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Glory, Glory, Pareidolia: A Method for Addressing Gerrymandering through Topological rather than Geometric Means
December 3, 2019 @ 12:01 pm - 1:00 pm| Free
Are you interested in how the Congressional gerrymandering crisis might be addressed? If so, join us at a presentation on pioneering work being accomplished by University of Maine System researchers to guide State legislatures and the courts toward far more defensible redistricting results.
Matthew Dube, assistant professor at the University of Maine at Augusta and a University of Maine alumnus, will give the presentation.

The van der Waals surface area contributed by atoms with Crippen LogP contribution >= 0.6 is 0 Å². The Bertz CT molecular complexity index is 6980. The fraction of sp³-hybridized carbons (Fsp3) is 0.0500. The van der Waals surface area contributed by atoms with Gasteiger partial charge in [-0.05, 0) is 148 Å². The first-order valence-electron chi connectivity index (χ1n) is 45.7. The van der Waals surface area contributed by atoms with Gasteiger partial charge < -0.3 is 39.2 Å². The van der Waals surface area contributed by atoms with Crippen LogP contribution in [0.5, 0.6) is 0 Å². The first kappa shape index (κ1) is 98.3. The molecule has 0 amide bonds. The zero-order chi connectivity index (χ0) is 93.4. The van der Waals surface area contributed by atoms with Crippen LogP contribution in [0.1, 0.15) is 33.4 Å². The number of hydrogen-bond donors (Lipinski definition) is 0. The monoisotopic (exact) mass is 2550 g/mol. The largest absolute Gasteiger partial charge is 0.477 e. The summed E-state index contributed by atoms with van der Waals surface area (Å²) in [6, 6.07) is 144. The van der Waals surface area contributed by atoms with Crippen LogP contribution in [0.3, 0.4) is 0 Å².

Abstract: With the 2020 Census on the horizon, the United States is about to embark upon the latest round of redistricting, a paramount process in a republic such as ours. Numerous ways have been suggested to address the intentional drawing of districts for a specific interest, a phenomenon known as gerrymandering. This talk details a pioneering type of method to simulate plausible representative districts, based in Tobler’s First Law of Geography and graph algorithms from computer science. An analysis of our current Congressional districts will be presented, as well as a discussion of opportunities for projects you could get involved with in this particular area computationally.